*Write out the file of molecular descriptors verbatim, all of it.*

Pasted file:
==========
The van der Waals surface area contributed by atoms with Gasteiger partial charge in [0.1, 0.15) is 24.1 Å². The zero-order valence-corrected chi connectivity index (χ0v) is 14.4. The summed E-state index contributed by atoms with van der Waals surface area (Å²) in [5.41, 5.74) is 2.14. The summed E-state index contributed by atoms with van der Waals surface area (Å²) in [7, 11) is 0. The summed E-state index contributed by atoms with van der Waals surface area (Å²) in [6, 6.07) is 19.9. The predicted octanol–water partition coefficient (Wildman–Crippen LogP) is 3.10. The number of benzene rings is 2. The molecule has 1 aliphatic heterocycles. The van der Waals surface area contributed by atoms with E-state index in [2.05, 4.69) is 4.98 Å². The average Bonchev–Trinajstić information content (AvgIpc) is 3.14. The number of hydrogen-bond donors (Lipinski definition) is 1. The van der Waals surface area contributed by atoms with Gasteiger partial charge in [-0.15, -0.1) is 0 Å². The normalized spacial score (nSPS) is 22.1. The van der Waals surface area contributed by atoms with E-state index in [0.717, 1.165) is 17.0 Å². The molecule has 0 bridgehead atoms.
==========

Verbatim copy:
The van der Waals surface area contributed by atoms with Gasteiger partial charge in [0.1, 0.15) is 24.1 Å². The zero-order valence-corrected chi connectivity index (χ0v) is 14.4. The summed E-state index contributed by atoms with van der Waals surface area (Å²) in [5.41, 5.74) is 2.14. The summed E-state index contributed by atoms with van der Waals surface area (Å²) in [7, 11) is 0. The summed E-state index contributed by atoms with van der Waals surface area (Å²) in [6, 6.07) is 19.9. The predicted octanol–water partition coefficient (Wildman–Crippen LogP) is 3.10. The number of benzene rings is 2. The molecule has 1 aliphatic heterocycles. The van der Waals surface area contributed by atoms with E-state index in [2.05, 4.69) is 4.98 Å². The average Bonchev–Trinajstić information content (AvgIpc) is 3.14. The number of hydrogen-bond donors (Lipinski definition) is 1. The van der Waals surface area contributed by atoms with Gasteiger partial charge in [-0.15, -0.1) is 0 Å². The normalized spacial score (nSPS) is 22.1. The van der Waals surface area contributed by atoms with E-state index in [0.717, 1.165) is 17.0 Å². The molecule has 0 bridgehead atoms.